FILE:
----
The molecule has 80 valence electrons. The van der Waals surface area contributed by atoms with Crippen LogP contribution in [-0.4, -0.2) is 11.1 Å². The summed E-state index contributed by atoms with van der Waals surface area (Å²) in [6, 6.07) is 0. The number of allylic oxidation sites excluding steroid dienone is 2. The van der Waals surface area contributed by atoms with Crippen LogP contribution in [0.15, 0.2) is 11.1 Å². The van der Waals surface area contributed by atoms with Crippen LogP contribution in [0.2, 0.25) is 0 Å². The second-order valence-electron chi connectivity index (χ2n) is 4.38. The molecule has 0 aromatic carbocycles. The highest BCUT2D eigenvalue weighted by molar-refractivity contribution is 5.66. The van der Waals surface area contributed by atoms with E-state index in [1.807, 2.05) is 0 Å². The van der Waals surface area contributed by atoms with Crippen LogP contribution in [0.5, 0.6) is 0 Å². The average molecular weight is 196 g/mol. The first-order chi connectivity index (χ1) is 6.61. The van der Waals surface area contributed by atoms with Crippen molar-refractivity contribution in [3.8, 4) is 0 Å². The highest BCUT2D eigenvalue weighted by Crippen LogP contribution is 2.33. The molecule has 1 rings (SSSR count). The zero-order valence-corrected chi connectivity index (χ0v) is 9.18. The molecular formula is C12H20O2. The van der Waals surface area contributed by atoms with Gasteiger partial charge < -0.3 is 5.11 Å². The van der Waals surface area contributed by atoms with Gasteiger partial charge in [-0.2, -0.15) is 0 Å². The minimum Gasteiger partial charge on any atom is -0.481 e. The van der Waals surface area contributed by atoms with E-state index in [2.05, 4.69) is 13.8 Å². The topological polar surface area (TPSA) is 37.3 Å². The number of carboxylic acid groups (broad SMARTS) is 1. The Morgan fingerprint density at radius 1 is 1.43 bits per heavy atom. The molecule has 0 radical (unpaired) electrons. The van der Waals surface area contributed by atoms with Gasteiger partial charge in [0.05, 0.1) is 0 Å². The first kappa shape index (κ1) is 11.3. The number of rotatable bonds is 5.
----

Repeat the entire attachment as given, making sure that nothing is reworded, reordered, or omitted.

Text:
The molecule has 80 valence electrons. The van der Waals surface area contributed by atoms with Crippen LogP contribution in [-0.4, -0.2) is 11.1 Å². The summed E-state index contributed by atoms with van der Waals surface area (Å²) in [6, 6.07) is 0. The number of allylic oxidation sites excluding steroid dienone is 2. The van der Waals surface area contributed by atoms with Crippen LogP contribution in [0.15, 0.2) is 11.1 Å². The van der Waals surface area contributed by atoms with Crippen LogP contribution in [0.2, 0.25) is 0 Å². The second-order valence-electron chi connectivity index (χ2n) is 4.38. The molecule has 0 aromatic carbocycles. The highest BCUT2D eigenvalue weighted by molar-refractivity contribution is 5.66. The van der Waals surface area contributed by atoms with E-state index in [1.807, 2.05) is 0 Å². The van der Waals surface area contributed by atoms with Crippen LogP contribution in [0.5, 0.6) is 0 Å². The average molecular weight is 196 g/mol. The first-order chi connectivity index (χ1) is 6.61. The van der Waals surface area contributed by atoms with Crippen molar-refractivity contribution in [3.8, 4) is 0 Å². The highest BCUT2D eigenvalue weighted by Crippen LogP contribution is 2.33. The molecule has 1 rings (SSSR count). The zero-order valence-corrected chi connectivity index (χ0v) is 9.18. The molecular formula is C12H20O2. The van der Waals surface area contributed by atoms with Gasteiger partial charge < -0.3 is 5.11 Å². The van der Waals surface area contributed by atoms with Gasteiger partial charge in [-0.2, -0.15) is 0 Å². The minimum Gasteiger partial charge on any atom is -0.481 e. The van der Waals surface area contributed by atoms with E-state index in [2.05, 4.69) is 13.8 Å². The topological polar surface area (TPSA) is 37.3 Å². The number of carboxylic acid groups (broad SMARTS) is 1. The Morgan fingerprint density at radius 1 is 1.43 bits per heavy atom. The molecule has 0 radical (unpaired) electrons. The van der Waals surface area contributed by atoms with Gasteiger partial charge in [0.05, 0.1) is 0 Å². The first kappa shape index (κ1) is 11.3. The number of rotatable bonds is 5.